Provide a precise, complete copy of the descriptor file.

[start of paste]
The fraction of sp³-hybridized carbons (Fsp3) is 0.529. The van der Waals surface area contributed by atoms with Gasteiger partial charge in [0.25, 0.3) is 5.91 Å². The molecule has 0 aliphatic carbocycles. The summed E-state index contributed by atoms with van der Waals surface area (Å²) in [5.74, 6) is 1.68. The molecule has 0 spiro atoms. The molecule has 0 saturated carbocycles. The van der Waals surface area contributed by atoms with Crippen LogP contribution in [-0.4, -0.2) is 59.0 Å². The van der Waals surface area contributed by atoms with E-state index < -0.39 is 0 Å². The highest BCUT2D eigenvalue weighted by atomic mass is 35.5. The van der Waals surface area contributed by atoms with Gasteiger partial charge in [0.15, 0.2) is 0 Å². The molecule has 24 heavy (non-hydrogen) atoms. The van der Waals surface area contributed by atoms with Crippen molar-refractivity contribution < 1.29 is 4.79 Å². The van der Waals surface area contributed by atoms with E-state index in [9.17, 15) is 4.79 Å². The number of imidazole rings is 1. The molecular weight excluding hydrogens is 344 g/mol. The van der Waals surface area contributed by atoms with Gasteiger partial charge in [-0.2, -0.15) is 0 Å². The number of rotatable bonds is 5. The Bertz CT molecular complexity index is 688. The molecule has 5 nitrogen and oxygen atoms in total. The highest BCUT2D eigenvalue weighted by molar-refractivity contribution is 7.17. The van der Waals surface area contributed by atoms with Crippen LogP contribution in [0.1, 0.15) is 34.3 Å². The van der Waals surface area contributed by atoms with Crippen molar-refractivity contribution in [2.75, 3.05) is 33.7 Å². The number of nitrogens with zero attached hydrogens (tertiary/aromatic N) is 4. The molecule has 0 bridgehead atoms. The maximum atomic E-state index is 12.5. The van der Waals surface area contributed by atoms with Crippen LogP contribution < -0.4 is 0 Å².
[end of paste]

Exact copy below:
The fraction of sp³-hybridized carbons (Fsp3) is 0.529. The van der Waals surface area contributed by atoms with Gasteiger partial charge in [0.25, 0.3) is 5.91 Å². The molecule has 0 aliphatic carbocycles. The summed E-state index contributed by atoms with van der Waals surface area (Å²) in [5.74, 6) is 1.68. The molecule has 0 spiro atoms. The molecule has 0 saturated carbocycles. The van der Waals surface area contributed by atoms with Crippen LogP contribution in [-0.4, -0.2) is 59.0 Å². The van der Waals surface area contributed by atoms with E-state index < -0.39 is 0 Å². The highest BCUT2D eigenvalue weighted by atomic mass is 35.5. The van der Waals surface area contributed by atoms with Gasteiger partial charge in [0.15, 0.2) is 0 Å². The molecule has 24 heavy (non-hydrogen) atoms. The van der Waals surface area contributed by atoms with Crippen molar-refractivity contribution < 1.29 is 4.79 Å². The van der Waals surface area contributed by atoms with E-state index in [9.17, 15) is 4.79 Å². The number of imidazole rings is 1. The molecular weight excluding hydrogens is 344 g/mol. The van der Waals surface area contributed by atoms with Gasteiger partial charge in [-0.2, -0.15) is 0 Å². The number of rotatable bonds is 5. The Bertz CT molecular complexity index is 688. The molecule has 5 nitrogen and oxygen atoms in total. The highest BCUT2D eigenvalue weighted by molar-refractivity contribution is 7.17. The van der Waals surface area contributed by atoms with Crippen LogP contribution in [0.1, 0.15) is 34.3 Å². The van der Waals surface area contributed by atoms with Crippen molar-refractivity contribution in [2.75, 3.05) is 33.7 Å². The number of nitrogens with zero attached hydrogens (tertiary/aromatic N) is 4. The molecule has 0 bridgehead atoms. The maximum atomic E-state index is 12.5. The van der Waals surface area contributed by atoms with Crippen LogP contribution < -0.4 is 0 Å².